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Book Review: Once Dead, Twice Shy by Kim Harrison

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Kim Harrison has a gift for infusing today’s world with an urban fantasy twist. The author’s obvious love of the supernatural shows in her adult series, The Hollows. Now she’s turned her attention to the popular young adult fantasy market with her first book in the Madison Avery series, Once Dead, Twice Shy.

I really enjoy Harrison’s gift for first-person narrative. She manages to crawl right inside her characters and present them as flesh and blood human beings with ease. Madison Avery is a well-rounded, well-developed character and I totally got where she was coming from as the girl just out of step with the rest of the world.

Of course, Madison’s death and resurrection as something more and less than human on her prom night as a junior in high school added another step – but not in the right direction. I like the way she thinks on the page and all the issues she has to deal with at the same time.

However, I have to admit that I felt like I was walking into the middle of everything in this one. I believe Harrison debuted Madison’s origins in a short story in an anthology, then spun the character off into a young adult novel/series.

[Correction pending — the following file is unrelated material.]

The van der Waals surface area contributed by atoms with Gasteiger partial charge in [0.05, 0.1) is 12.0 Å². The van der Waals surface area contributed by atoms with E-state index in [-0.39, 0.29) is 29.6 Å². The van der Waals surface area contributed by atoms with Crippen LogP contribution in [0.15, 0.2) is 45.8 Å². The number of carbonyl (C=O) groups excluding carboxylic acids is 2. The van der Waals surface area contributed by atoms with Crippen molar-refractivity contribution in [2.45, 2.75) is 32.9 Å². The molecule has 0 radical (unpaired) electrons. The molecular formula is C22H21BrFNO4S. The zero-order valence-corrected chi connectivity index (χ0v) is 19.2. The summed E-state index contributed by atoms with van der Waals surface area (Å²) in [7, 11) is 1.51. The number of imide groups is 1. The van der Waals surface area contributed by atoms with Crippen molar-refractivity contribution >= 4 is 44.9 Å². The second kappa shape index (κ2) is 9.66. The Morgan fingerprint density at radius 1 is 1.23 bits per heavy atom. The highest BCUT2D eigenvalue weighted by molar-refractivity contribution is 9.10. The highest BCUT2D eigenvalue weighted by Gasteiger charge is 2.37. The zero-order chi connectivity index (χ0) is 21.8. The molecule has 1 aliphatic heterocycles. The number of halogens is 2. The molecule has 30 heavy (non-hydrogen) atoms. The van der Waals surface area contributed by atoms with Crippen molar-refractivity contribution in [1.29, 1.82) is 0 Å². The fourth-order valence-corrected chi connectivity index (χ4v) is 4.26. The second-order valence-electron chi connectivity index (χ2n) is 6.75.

Unfortunately, I ended up having to backtrack the character’s story a lot before I understood everything that was going on and everything that was at stake. For a while there I felt every time the action progressed, I had to deal with some kind of flashback to reintroduce events and characters.

I do enjoy Harrison’s knack for creating a mythology seemingly out of whole cloth. The witch, vampire, and spell background she uses in The Hollows is a lot of fun. The angel riff Harrison plays with in this book seems like it’s going to be a lot of fun as well. Especially since our heroine is playing around with the darker set of powers that exist in the world. The vision of the seraphs with wings flying through the air and wielding swords offers a lot of excitement, and I can’t wait to see where the author takes us from there.

Her dialogue in this book is fantastic. The characters speak the way I believe real teens would given a situation like this. Their concerns seem real and Harrison delivers them in great exchanges.

Her usual sense of pacing seemed a little off in this book, but I think it was because she had to waffle between getting the story down and making sure everyone was brought up to speed regarding prior events. A little patience is required to get through that. Then when everything is revealed, a little more patience is required to understand the supernatural world Harrison has created.

I had a good time with this book, and it dealt with adult issues without resorting to adult language that might offend or shock some unwary readers. Harrison delivers a good story to her readers without leaving the YOUNG adult world too far behind.

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